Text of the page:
The BellBoeing CV-22 crash in Afghanistan on 8 April was not caused by a mechanical failure, according to a source familiar with preliminary findings of the US military investigation.

The fatal crash, which killed four and injured others, occurred after the pilot lost situational awareness while landing in a wadi around 1am under brown-out conditions, the source says.

The incident killed the pilot, a flight engineer, an army Ranger and an unidentified civilian.

Air Force Special Operations Command (AFSOC), which owns the CV-22 fleet, was not immediately available to comment.

US military officials have previously stated the cause of the CV-22 crash in Afghanistan was still under investigation. Military spokesmen, however, have ruled out enemy fire as a potential cause.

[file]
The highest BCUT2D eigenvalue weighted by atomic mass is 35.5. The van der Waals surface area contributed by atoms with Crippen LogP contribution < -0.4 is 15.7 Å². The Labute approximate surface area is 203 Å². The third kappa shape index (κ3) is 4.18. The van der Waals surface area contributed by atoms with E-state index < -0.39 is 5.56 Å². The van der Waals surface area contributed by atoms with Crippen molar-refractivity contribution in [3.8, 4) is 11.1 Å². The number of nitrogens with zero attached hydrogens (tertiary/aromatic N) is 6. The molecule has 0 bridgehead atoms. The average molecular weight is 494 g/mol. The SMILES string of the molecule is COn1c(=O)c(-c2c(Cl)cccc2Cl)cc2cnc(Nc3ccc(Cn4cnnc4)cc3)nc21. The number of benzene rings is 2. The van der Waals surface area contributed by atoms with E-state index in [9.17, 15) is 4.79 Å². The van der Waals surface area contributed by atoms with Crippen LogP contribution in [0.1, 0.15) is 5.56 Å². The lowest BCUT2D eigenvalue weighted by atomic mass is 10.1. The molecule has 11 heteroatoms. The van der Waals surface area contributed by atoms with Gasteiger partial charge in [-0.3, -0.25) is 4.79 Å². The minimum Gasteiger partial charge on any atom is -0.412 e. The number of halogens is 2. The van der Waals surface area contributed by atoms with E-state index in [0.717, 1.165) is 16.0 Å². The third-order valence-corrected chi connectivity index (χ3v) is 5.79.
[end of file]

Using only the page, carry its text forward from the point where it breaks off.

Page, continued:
The 8 August crash is the first fatal accident involving a V-22 Osprey tiltrotor since December 2000, and is the fifth fatal crash in the programme's chequered history.

In 2000, two fatal crashes within eight months caused by a combination of design flaws and mechanical failures forced military leaders to put the programme on hold for two years while contractors re-designed systems and the airframe to improve safety.

After declaring the MV-22 fleet operational in 2007, the US Marine Corps has deployed its version of the Osprey in Iraq and Afghanistan without suffering a fatal crash.

USMC officials have praised the MV-22's performance, although the service has acknowledged concerns about unexpectedly high costs to operate and maintain the unique tiltrotor fleet.

AFSOC, meanwhile, had deployed six CV-22s delivered so far to Africa, Iraq and Afghanistan before sustaining the crash.

The brown-out scenario during landing is recognized as a major safety concern for all rotorcraft operating in areas with loose sand. A recent study by the Office of the Secretary of Defense has concluded that 80% of the US millitary's 320 rotorcraft crashes during the last decade has been caused by degraded visual awareness.

Source: Flight International